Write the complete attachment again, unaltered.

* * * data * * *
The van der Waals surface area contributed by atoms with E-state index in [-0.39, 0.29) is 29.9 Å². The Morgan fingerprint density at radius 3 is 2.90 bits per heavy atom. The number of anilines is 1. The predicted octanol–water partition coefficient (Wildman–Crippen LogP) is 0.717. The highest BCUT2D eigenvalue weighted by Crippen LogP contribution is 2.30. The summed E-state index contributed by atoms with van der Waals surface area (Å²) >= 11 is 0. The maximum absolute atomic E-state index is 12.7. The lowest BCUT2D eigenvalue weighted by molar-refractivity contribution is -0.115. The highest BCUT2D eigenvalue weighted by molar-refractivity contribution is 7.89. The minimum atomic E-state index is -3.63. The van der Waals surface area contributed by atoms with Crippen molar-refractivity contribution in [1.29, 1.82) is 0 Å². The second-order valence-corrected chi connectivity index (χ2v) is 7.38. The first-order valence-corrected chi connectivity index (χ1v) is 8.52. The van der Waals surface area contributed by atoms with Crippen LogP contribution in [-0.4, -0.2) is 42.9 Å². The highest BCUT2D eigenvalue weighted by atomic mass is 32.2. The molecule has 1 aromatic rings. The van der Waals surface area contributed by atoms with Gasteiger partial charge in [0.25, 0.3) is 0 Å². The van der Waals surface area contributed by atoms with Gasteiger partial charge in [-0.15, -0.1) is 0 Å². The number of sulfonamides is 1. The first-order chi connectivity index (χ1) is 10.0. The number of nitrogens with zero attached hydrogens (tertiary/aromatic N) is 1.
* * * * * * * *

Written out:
The van der Waals surface area contributed by atoms with E-state index in [-0.39, 0.29) is 29.9 Å². The Morgan fingerprint density at radius 3 is 2.90 bits per heavy atom. The number of anilines is 1. The predicted octanol–water partition coefficient (Wildman–Crippen LogP) is 0.717. The highest BCUT2D eigenvalue weighted by Crippen LogP contribution is 2.30. The summed E-state index contributed by atoms with van der Waals surface area (Å²) >= 11 is 0. The maximum absolute atomic E-state index is 12.7. The lowest BCUT2D eigenvalue weighted by molar-refractivity contribution is -0.115. The highest BCUT2D eigenvalue weighted by molar-refractivity contribution is 7.89. The minimum atomic E-state index is -3.63. The van der Waals surface area contributed by atoms with Crippen molar-refractivity contribution in [1.29, 1.82) is 0 Å². The second-order valence-corrected chi connectivity index (χ2v) is 7.38. The first-order valence-corrected chi connectivity index (χ1v) is 8.52. The van der Waals surface area contributed by atoms with Crippen LogP contribution in [-0.4, -0.2) is 42.9 Å². The highest BCUT2D eigenvalue weighted by atomic mass is 32.2. The molecule has 1 aromatic rings. The van der Waals surface area contributed by atoms with Gasteiger partial charge in [0.25, 0.3) is 0 Å². The van der Waals surface area contributed by atoms with Gasteiger partial charge in [-0.15, -0.1) is 0 Å². The number of sulfonamides is 1. The first-order chi connectivity index (χ1) is 10.0. The number of nitrogens with zero attached hydrogens (tertiary/aromatic N) is 1.